She does it in the face of obstacles that would discourage even the most optimistic: lots of reasonably priced housing stock in city neighborhoods, low rental rates, daunting environmental and code issues, and funding schemes that require substantial public financing, without which most projects would never get off the ground.
But Picker's love for cities and old buildings, a can-do attitude and a knack for cobbling together innovative financing packages has won her the admiration of the business, restoration and civic communities.
Picker got the urban restoration bug when she helped the Friendship Development Association on a couple of projects. Her first project on her own was the FirstSide Lofts, Downtown, an award-winner.
Last year, she juggled several tasks, including two Downtown buildings on Liberty Avenue, and the Highland Building and the Liberty Building in East Liberty, a neighborhood that is enjoying something of a renaissance.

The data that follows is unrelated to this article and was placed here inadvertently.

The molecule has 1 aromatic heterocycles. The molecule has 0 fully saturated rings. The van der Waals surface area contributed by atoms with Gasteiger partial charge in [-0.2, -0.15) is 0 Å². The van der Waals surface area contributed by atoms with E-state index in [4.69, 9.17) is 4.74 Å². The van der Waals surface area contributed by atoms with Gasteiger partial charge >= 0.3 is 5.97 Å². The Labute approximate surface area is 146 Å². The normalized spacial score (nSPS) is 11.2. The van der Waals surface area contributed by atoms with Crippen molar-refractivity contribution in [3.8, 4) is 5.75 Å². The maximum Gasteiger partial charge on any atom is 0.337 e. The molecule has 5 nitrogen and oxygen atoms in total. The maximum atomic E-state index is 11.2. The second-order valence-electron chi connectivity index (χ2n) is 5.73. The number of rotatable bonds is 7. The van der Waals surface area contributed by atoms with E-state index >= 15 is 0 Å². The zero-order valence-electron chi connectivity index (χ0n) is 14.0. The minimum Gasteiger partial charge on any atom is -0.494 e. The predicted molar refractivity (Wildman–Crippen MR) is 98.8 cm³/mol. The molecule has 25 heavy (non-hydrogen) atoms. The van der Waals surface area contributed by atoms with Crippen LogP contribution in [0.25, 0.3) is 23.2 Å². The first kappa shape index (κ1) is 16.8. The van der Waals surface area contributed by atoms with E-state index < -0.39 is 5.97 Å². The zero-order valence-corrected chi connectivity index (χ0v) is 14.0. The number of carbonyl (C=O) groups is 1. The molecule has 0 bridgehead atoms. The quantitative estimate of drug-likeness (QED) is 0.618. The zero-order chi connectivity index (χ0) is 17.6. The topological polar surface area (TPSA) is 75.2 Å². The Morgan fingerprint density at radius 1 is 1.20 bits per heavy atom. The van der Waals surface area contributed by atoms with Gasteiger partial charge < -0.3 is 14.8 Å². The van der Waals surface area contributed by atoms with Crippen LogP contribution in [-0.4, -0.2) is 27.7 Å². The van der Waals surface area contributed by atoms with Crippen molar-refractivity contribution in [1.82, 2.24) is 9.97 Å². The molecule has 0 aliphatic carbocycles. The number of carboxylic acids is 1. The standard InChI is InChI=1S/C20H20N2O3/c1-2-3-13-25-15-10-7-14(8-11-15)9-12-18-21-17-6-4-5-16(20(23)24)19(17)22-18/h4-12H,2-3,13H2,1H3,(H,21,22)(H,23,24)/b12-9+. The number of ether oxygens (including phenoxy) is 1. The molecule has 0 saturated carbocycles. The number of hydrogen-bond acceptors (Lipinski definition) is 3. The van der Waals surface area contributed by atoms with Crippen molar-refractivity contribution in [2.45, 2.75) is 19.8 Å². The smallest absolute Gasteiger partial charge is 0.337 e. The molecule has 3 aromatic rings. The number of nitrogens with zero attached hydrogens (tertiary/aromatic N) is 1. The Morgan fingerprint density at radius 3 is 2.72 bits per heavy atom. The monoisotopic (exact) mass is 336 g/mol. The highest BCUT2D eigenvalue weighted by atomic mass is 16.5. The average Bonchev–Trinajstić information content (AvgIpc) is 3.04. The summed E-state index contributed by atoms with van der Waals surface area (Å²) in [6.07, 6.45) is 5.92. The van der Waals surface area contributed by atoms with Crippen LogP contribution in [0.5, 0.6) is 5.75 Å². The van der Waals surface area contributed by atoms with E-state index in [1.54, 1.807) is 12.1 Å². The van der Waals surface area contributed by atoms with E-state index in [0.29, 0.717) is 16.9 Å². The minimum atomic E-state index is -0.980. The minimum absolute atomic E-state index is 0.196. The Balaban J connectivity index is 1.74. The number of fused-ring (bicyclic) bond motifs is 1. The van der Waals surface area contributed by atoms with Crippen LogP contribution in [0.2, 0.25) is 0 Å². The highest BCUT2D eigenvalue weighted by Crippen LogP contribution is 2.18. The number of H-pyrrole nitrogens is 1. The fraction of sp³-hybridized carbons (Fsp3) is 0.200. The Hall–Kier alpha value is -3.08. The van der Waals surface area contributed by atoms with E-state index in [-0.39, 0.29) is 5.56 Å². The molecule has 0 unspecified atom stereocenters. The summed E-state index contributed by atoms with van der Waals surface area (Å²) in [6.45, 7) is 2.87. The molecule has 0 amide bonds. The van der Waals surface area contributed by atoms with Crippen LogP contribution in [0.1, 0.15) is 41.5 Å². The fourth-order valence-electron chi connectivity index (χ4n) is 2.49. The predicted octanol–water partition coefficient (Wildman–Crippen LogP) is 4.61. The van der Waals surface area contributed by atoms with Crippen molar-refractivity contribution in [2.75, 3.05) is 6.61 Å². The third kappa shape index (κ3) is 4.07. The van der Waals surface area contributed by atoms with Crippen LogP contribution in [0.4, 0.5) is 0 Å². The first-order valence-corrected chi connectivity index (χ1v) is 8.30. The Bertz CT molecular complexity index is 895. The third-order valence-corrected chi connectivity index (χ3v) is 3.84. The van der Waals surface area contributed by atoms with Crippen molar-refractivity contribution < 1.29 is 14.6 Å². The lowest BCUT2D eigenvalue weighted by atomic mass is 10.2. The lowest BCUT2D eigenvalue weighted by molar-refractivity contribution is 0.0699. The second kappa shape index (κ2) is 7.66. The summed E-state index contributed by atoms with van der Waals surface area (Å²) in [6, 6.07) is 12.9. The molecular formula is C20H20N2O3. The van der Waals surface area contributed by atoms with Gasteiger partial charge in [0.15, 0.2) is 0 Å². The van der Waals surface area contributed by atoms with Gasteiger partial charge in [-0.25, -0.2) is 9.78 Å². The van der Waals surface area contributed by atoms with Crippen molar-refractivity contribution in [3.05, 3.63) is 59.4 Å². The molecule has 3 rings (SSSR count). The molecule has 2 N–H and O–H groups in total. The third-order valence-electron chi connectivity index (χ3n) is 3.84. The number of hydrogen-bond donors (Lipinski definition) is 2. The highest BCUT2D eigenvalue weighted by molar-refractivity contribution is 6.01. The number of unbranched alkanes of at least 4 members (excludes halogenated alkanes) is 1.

Her latest project, the Brake House Lofts in the Strip District, is an 18-unit loft development with apartments that rent for $825 to $2,200 a month.
"The most interesting skill I think I have is the financing, the partnerships and understanding how to eke the most out of the money that's available," Picker says.
Little surprise, then, that Picker was named one of the Best 50 Women in Business in Pennsylvania in 2002. Less formal but no less telling flattery comes as out-of-town developers and historic preservationists call to ask her advice on launching similar efforts in their cities.
How to reach: no wall productions, www.nowall.com